Media Perspective: Naked's new get-up shows how comms planning evolved

Since its launch eight years ago, Naked Communications has always had to suffer its share of jibes, mainly to the effect that its approach was all "Emperor's new clothes" - lacking substance - and that its team had no strength in depth. But, to my mind, it's proved to be a great success story.

Admittedly, there have been some low moments along the way, but to have built up successful operations in Sydney, New York and Amsterdam, it must have done something right.

The problem it now faces is that exploding toilet stunts look a bit old hat in the digital age. So where does its London agency offering go if it's to stay alive? The answer, it seems, is down the road of creative execution, following the appointment last week of Malcolm Green, the former Delaney Lund Knox Warren & Partners executive creative director.

It needed to do something. Naked's UK operation has looked a bit threadbare against the firepower of the larger media agencies that stole its clothes and it's had a tough old time for the past couple of years. The agency has just had its second restructure within a year, with the managing director, Chris Green, stepping to one side for Jane Geraghty, formerly of Kirshenbaum Bond & Partners in New York.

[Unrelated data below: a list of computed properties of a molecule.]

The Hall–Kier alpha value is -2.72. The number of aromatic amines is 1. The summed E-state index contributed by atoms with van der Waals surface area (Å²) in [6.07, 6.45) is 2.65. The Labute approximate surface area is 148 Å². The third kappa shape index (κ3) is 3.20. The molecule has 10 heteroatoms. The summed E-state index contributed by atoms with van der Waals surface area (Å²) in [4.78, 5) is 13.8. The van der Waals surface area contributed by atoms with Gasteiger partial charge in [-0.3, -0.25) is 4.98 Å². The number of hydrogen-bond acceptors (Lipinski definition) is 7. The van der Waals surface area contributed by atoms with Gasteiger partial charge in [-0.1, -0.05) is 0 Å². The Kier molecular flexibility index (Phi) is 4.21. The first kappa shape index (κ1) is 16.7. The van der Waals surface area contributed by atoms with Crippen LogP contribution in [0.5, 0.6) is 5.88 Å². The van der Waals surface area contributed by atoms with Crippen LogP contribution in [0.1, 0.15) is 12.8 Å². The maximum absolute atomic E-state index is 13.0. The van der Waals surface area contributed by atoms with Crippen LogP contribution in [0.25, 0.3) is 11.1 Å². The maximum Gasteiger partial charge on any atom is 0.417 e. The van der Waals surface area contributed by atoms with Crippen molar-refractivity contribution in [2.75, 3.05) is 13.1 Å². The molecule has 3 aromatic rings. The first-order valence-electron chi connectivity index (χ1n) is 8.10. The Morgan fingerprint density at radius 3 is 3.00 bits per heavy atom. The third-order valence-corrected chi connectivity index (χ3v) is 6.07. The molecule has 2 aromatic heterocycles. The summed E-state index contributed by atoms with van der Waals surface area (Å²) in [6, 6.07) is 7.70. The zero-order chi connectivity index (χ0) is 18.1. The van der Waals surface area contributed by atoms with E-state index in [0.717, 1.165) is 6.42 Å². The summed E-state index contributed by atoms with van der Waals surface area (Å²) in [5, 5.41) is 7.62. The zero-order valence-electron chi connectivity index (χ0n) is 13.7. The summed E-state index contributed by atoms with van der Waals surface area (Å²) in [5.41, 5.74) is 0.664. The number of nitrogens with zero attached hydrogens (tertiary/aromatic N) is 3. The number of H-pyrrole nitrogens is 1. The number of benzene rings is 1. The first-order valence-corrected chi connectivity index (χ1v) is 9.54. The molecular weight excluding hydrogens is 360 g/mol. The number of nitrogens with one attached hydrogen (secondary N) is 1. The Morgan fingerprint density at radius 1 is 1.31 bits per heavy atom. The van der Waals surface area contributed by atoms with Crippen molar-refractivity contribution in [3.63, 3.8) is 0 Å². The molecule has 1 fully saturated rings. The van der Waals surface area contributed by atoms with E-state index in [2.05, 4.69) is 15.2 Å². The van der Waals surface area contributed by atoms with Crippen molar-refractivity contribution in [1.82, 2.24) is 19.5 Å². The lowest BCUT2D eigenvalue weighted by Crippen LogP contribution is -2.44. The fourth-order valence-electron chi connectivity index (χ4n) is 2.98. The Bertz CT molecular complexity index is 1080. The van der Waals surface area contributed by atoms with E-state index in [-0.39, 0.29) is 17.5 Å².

Naked was acquired by the Australian group Photon back in February and this, at the time, raised as many questions as it provided answers. But the Photon deal, and associated growth targets, may explain the move into creative execution and the extra income that this can provide.

Naked's move looks certain to lead to attacks from the ad agency community with which it initially worked so closely (media agencies were the ones that felt threatened by its early success). Yet, while things may get a bit lonely out on planet Naked, it would be patronising to write off its new positioning when it can still call on the strategic firepower of the likes of Will Collin and Ivan Pollard.

On a broader level, you could see this as bad news for the health of the wider comms planning sector. Naked's change in direction perhaps indicates how difficult it is to achieve scale and clout in this area. The recent "deal" that saw Michaelides & Bednash move into Mindshare shows how tough the market can get for independents unable to clinch retained business.

This is not necessarily depressing, just a reminder that communications planning, call it what you will, has evolved. And it's not only the big MediaComs and Mindshares that are impressing. Agencies bounding out of the mid-market, such as Mediaedge:cia and Vizeum, and, God forbid, media owners, are also proving more than capable of fresh media thinking allied to content delivery. Which is undoubtedly exciting.


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